Mention the word ‘wellbeing’ and the last thing most people think of is buildings. Yet there’s growing evidence that they should. We spend 90% of our lives in buildings, and poorly-designed buildings are now being linked to everything from ill health to underachievement in schools and reduced productivity in the workplace.
For companies, there’s a real financial, as well as a people, benefit to thinking about user wellbeing in a building’s design. Workplace studies have demonstrated the enormous impact the buildings we work in can have on our performance, with research linking improvements in ventilation with productivity gains of up to 11%. Studies have also highlighted the negative impact bad ventilation can have on employee performance, decreasing things like typing speed by up to 10%
Buildings can impact people’s wellbeing both physically and psychologically
Buildings also shape how we interaction with each other socially. People need a working environment where they feel comfortable, have a sense of belonging and feel connected to the people around them – without increasing their stress levels by putting them in environments that have too many people and too much noise. Research has found a staggering 66% drop in performance when people are exposed to distracting sounds.
Providing employees with better working environments can also help to ease the huge personal and economic burden associated with mental health problems, estimated to cost UK employers £30billion each year. Analysis published last week by the World Health Organisation found that without scaled-up treatment, a staggering 12 billion working days – or 50 million years of work – will be lost to depression and anxiety disorders each year between now and 2030. It puts the annual loss to the global economy at £651bn – a figure we can’t ignore.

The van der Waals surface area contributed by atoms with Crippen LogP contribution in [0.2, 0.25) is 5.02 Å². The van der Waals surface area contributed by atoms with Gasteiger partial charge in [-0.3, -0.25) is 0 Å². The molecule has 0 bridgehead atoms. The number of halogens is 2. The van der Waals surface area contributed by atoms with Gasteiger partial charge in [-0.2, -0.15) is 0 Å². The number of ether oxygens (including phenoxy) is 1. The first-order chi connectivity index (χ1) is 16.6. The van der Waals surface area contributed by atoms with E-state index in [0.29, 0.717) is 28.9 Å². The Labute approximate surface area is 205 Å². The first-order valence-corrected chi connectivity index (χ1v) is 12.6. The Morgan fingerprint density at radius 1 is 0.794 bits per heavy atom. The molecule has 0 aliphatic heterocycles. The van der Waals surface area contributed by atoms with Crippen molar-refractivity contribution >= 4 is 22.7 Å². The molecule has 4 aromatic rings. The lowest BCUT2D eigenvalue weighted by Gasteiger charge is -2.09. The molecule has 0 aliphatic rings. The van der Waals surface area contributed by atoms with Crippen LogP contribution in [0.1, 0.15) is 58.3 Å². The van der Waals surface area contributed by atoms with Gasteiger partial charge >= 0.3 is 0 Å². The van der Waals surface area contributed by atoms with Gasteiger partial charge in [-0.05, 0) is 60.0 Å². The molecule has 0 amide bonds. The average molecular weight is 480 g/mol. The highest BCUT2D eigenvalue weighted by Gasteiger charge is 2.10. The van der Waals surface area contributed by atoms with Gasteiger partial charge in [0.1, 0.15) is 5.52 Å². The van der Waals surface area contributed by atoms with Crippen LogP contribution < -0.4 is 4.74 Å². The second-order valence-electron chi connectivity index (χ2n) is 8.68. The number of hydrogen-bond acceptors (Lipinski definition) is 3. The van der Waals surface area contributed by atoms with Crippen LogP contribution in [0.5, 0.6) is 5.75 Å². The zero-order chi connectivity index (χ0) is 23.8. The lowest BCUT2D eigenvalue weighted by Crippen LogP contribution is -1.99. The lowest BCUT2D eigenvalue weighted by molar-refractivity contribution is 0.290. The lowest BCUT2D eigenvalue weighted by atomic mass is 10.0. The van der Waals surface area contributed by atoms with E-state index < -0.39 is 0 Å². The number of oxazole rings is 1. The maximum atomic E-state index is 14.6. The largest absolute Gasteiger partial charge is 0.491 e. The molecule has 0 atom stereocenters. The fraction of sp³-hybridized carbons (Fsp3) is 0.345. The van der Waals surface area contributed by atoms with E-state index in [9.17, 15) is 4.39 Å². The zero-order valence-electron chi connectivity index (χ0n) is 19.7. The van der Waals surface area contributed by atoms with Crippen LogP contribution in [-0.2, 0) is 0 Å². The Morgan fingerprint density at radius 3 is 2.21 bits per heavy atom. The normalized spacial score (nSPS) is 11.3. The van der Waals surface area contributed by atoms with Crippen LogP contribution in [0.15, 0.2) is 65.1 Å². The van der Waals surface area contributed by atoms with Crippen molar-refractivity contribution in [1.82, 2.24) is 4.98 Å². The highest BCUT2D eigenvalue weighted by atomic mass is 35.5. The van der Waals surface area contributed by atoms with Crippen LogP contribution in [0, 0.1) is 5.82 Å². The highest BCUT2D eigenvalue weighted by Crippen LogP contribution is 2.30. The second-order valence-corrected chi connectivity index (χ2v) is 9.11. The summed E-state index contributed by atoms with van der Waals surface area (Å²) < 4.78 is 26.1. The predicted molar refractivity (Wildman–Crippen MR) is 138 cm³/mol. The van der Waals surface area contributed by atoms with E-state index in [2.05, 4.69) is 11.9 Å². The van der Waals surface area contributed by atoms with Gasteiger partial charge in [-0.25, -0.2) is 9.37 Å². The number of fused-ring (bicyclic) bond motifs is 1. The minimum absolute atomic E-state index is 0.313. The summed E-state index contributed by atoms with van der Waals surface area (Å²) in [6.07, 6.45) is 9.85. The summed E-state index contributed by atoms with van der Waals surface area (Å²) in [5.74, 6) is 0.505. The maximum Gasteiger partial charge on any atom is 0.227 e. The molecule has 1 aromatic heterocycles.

So, designing buildings that will actually improve our health and wellbeing is something we can’t afford not to do. It’s easy to get buildings wrong. Getting them right requires a little more effort, but the payback in terms of productivity and health is potentially enormous. Surely it’s better to spend some time up front to ensure we get our building design ‘right for wellbeing’, rather than trying to fix our staff’s health and wellness problems after they’ve happened?
By incorporating principles of good design for wellbeing – and prioritising what will actually have the biggest impact on people’s health and happiness – we could find that building design has been the missing part of the wellbeing equation all along. By slotting in this last piece of the puzzle, we could start to make real strides to actively improve, instead of reactively treat, wellbeing.
Watch Atkins’ wellbeing video to find out more.